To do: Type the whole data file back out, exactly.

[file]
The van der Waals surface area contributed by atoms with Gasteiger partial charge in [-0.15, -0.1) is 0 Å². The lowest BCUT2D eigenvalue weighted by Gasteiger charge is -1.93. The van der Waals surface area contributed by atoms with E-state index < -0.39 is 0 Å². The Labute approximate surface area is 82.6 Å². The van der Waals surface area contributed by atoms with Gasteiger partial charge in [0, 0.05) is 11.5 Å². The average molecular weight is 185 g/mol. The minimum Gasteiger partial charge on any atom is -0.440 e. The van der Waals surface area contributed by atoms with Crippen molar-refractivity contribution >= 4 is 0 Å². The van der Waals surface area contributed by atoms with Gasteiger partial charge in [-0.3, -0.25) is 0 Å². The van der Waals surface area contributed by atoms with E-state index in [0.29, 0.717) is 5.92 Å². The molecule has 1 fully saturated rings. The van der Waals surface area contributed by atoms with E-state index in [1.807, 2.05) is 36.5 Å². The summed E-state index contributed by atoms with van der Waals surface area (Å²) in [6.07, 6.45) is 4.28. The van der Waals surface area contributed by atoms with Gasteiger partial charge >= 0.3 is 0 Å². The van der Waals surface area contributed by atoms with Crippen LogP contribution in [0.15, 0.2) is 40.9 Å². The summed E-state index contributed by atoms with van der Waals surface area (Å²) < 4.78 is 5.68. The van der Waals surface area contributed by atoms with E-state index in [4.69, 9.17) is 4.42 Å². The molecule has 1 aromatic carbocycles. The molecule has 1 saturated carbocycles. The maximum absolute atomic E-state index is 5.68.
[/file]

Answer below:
The van der Waals surface area contributed by atoms with Gasteiger partial charge in [-0.15, -0.1) is 0 Å². The lowest BCUT2D eigenvalue weighted by Gasteiger charge is -1.93. The van der Waals surface area contributed by atoms with E-state index < -0.39 is 0 Å². The Labute approximate surface area is 82.6 Å². The van der Waals surface area contributed by atoms with Gasteiger partial charge in [0, 0.05) is 11.5 Å². The average molecular weight is 185 g/mol. The minimum Gasteiger partial charge on any atom is -0.440 e. The van der Waals surface area contributed by atoms with Crippen molar-refractivity contribution >= 4 is 0 Å². The van der Waals surface area contributed by atoms with Gasteiger partial charge in [-0.3, -0.25) is 0 Å². The van der Waals surface area contributed by atoms with E-state index in [0.29, 0.717) is 5.92 Å². The molecule has 1 fully saturated rings. The van der Waals surface area contributed by atoms with E-state index in [1.807, 2.05) is 36.5 Å². The summed E-state index contributed by atoms with van der Waals surface area (Å²) in [6.07, 6.45) is 4.28. The van der Waals surface area contributed by atoms with Gasteiger partial charge >= 0.3 is 0 Å². The van der Waals surface area contributed by atoms with Crippen LogP contribution in [0.15, 0.2) is 40.9 Å². The summed E-state index contributed by atoms with van der Waals surface area (Å²) < 4.78 is 5.68. The van der Waals surface area contributed by atoms with E-state index in [4.69, 9.17) is 4.42 Å². The molecule has 1 aromatic carbocycles. The molecule has 1 saturated carbocycles. The maximum absolute atomic E-state index is 5.68.